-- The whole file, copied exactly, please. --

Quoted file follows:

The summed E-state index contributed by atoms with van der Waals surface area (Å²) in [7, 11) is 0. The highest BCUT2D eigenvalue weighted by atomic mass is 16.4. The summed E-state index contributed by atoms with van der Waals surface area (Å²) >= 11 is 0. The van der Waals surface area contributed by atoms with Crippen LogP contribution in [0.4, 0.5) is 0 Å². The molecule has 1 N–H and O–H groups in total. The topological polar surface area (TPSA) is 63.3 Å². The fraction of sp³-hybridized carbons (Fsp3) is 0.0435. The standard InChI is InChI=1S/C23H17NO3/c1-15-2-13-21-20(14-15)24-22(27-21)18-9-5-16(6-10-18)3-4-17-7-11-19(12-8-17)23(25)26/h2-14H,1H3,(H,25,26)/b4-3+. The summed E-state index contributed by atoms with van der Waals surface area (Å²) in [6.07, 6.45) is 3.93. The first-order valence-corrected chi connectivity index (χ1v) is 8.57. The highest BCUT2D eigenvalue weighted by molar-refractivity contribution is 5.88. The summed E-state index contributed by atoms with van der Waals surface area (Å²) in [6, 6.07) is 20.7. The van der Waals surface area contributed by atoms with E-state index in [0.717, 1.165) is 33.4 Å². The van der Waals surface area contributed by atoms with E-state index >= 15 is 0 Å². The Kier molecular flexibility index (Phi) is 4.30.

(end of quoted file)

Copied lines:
The summed E-state index contributed by atoms with van der Waals surface area (Å²) in [7, 11) is 0. The highest BCUT2D eigenvalue weighted by atomic mass is 16.4. The summed E-state index contributed by atoms with van der Waals surface area (Å²) >= 11 is 0. The van der Waals surface area contributed by atoms with Crippen LogP contribution in [0.4, 0.5) is 0 Å². The molecule has 1 N–H and O–H groups in total. The topological polar surface area (TPSA) is 63.3 Å². The fraction of sp³-hybridized carbons (Fsp3) is 0.0435. The standard InChI is InChI=1S/C23H17NO3/c1-15-2-13-21-20(14-15)24-22(27-21)18-9-5-16(6-10-18)3-4-17-7-11-19(12-8-17)23(25)26/h2-14H,1H3,(H,25,26)/b4-3+. The summed E-state index contributed by atoms with van der Waals surface area (Å²) in [6.07, 6.45) is 3.93. The first-order valence-corrected chi connectivity index (χ1v) is 8.57. The highest BCUT2D eigenvalue weighted by molar-refractivity contribution is 5.88. The summed E-state index contributed by atoms with van der Waals surface area (Å²) in [6, 6.07) is 20.7. The van der Waals surface area contributed by atoms with E-state index in [0.717, 1.165) is 33.4 Å². The van der Waals surface area contributed by atoms with E-state index >= 15 is 0 Å². The Kier molecular flexibility index (Phi) is 4.30.